Marcelo Cavalcante, vice president of Banco do Brasil, discusses Brazil’s digitalization and the nation’s agricultural boom.
Global Finance: Brazil has the highest financial digitalization in Latin America and is a known hub for innovation. How do you compete in that environment?
Marcelo Cavalcante: It’s a matter of culture. We have been pioneers in many innovation movements throughout the years. We were the first Brazilian bank to operate online, in 1982. From that point on, we maintained a leading position, pioneering in the digital-banking and customer-service spaces with breakthrough internet and cellphone apps. Our app is currently one of the best-rated in the country.
The innovation culture is transmitted through employees from generation to generation. At the same, we cultivate the bank’s culture through a close and healthy relationship with many sources of innovation, such as universities, fintechs and other companies.
GF: How does Banco do Brasil partner with fintechs?
Cavalcante: We maintained several partnerships within the fintech sector throughout the years, in which the most significant beneficiary has been the customer. Today, we work hard to identify emerging new technologies through “Lentes BB,” an initiative that aims to apply emerging digital financial technologies to new business models. We execute the program through labs where we gather entrepreneurship, empowerment and technology—always with the support of partners such as startups, universities or other corporations specializing in the approached subject or technology.
Our first lab focuses on blockchain technology. However, this is just the beginning of the movement, and we are confident that many other technologies will follow.
GF: Brazil has benefited from the global agricultural boom. How is Banco do Brasil stepping up to serve this sector?
Cavalcante: We are the largest partner of Brazilian agribusiness, offering around $30 billion a year to producers and propelling the most prominent sector of our economy. Our project, Mapiá, is an exciting initiative with immense potential for helping our rural producers. However, it is part of an even bigger project, the Broto platform. In the latter, we offer producers a complete store with machines, energy supplies, irrigation and storage, services and technology for precision agriculture—all of that through a digital channel with straightforward access to credit from our bank. Furthermore, the rural producer can also find enhanced credit options for production or machinery through our regular app.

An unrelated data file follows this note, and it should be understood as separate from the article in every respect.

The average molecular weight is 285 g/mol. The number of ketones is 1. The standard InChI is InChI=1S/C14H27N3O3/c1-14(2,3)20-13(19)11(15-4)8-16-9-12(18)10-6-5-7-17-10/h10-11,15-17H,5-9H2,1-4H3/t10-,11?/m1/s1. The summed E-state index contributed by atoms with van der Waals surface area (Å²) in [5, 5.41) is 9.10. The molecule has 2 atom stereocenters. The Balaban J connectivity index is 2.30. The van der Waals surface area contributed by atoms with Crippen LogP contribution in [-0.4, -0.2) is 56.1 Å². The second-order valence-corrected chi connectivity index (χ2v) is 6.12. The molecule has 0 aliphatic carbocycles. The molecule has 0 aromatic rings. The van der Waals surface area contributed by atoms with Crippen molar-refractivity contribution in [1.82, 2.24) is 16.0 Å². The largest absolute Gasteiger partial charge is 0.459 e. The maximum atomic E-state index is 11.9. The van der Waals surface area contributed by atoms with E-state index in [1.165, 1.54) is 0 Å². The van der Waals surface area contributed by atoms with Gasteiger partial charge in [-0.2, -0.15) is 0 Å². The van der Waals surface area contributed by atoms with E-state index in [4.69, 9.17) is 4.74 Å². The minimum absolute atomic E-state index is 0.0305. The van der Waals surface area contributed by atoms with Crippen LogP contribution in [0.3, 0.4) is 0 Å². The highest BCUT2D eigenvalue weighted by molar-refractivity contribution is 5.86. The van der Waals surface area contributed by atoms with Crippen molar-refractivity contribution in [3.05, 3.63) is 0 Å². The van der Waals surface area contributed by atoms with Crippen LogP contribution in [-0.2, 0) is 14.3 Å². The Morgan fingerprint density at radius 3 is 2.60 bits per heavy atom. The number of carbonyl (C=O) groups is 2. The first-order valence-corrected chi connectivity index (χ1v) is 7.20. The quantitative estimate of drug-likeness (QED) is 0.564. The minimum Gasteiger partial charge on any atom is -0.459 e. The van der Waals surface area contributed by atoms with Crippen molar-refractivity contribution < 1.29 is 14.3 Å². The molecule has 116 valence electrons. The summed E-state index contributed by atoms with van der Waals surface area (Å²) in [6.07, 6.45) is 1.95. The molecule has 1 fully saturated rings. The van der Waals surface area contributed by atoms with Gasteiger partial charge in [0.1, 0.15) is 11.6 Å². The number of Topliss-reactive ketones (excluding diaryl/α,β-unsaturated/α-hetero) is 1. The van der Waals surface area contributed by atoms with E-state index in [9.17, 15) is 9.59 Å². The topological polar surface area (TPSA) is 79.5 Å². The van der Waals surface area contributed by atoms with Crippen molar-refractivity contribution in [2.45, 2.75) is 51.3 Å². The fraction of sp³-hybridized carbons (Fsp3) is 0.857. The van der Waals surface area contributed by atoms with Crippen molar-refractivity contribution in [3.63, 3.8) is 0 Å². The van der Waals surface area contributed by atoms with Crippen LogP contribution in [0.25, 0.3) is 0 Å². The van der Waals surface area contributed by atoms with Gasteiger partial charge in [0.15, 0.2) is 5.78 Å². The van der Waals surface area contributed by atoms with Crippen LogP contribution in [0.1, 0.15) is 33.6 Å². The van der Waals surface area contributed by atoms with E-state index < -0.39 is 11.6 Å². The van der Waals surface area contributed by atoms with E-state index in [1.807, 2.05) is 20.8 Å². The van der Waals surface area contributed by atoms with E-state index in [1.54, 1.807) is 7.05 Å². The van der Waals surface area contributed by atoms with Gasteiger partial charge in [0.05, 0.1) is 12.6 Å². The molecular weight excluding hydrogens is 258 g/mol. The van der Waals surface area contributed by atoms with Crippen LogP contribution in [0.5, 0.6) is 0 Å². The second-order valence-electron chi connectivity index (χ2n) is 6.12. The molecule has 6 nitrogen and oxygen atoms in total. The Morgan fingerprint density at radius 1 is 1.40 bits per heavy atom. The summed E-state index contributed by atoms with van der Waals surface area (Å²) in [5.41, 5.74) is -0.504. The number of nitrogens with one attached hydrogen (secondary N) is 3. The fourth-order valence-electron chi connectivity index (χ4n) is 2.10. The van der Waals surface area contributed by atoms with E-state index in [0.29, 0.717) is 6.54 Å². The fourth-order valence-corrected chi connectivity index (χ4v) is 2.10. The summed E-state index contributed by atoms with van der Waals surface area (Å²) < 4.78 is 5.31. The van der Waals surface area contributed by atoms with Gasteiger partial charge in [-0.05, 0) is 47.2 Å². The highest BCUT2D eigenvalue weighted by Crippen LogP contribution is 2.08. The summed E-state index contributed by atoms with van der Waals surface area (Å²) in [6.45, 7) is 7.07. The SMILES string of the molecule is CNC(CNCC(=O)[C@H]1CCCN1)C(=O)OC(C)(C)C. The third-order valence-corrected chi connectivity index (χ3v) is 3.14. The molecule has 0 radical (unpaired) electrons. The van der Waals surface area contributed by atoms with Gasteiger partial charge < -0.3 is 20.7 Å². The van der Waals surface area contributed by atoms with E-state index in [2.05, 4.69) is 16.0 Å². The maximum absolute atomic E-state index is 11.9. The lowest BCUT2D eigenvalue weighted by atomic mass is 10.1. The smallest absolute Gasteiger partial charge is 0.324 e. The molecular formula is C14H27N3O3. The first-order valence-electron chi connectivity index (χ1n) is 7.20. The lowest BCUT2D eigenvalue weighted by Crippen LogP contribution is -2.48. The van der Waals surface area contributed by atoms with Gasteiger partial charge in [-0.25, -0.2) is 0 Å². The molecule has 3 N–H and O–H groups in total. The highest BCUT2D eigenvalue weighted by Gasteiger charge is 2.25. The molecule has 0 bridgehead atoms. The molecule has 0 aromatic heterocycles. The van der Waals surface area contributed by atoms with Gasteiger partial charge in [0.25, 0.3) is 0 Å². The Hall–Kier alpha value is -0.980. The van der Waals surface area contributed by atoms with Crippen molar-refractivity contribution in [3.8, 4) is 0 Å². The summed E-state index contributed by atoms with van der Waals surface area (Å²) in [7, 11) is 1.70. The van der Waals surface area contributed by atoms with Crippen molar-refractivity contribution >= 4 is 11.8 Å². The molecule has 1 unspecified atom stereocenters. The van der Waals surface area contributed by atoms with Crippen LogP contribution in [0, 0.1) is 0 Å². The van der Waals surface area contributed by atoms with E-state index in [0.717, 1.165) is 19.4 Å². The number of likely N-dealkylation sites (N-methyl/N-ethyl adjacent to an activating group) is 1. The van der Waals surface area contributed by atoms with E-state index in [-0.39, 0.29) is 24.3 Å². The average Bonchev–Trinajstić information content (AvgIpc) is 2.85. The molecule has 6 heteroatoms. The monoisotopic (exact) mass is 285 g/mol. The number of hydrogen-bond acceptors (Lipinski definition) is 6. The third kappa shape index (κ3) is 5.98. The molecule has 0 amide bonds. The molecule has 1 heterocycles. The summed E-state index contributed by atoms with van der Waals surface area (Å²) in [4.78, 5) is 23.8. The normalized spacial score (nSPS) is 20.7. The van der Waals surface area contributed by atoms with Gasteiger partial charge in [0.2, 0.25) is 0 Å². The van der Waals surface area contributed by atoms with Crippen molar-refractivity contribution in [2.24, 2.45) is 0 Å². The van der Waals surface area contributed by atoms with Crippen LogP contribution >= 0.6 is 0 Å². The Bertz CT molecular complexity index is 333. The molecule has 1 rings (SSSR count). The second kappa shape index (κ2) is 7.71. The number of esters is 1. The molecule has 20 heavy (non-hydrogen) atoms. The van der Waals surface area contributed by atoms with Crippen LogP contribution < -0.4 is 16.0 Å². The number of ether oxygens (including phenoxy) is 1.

GF: Can Mapiá help improve agribusiness efficiency in the long run?
Cavalcante: Our agribusiness is one of the most efficient globally, thus its success. We are among the largest agricultural producers, feeding around 10% of the world’s population. At the same time, Brazilian banks comprise the economic sector that invests the most in innovation.
Mapiá is a consequence of this conjuncture of factors and, yes, will help drive efficiency in both Brazilian agribusiness and Banco do Brasil’s processes as it gathers pace through large-scale adoption.
GF: Does investing in farm efficiency also mean investing in sustainability?
Cavalcante: Sustainability is the central premise Banco do Brasil’s rural credit policy. For example, Lentes BB does not finance agricultural production that isn’t 100% adherent to our sustainable-agriculture norms, based on the world’s most accepted agreements. Technology is a great partner in creating a simple and agile environment that allows Brazilian agribusiness to act efficiently according to the world’s latest norms and agreements, which are essential to the world’s preservation.
GF: How do you deploy new technology while maintaining a personal?
Cavalcante: AI allows us to serve our 60 million customers in a customized and—as contradictory as it may seem—humanized way. In the past 20 years, Banco do Brasil jumped from 10 million to 60 million customers, and that was only possible due to our robust IT structure and our improved self-service structure. AI today is central in our plans to extend growth while providing our customers with individualized support for their banking needs.
GF: Does innovation diminish risk?
Cavalcante: Not taking risks is the riskiest option on the table. If you don’t take chances, you don’t innovate, thus losing the possibility of transforming the environment around you. Banking activity is inherently risky. However, a bank’s ability to quantify activity risks makes it efficient. On the other hand, innovation risks go far beyond banking risks because they are the most significant differentiator for customer experience.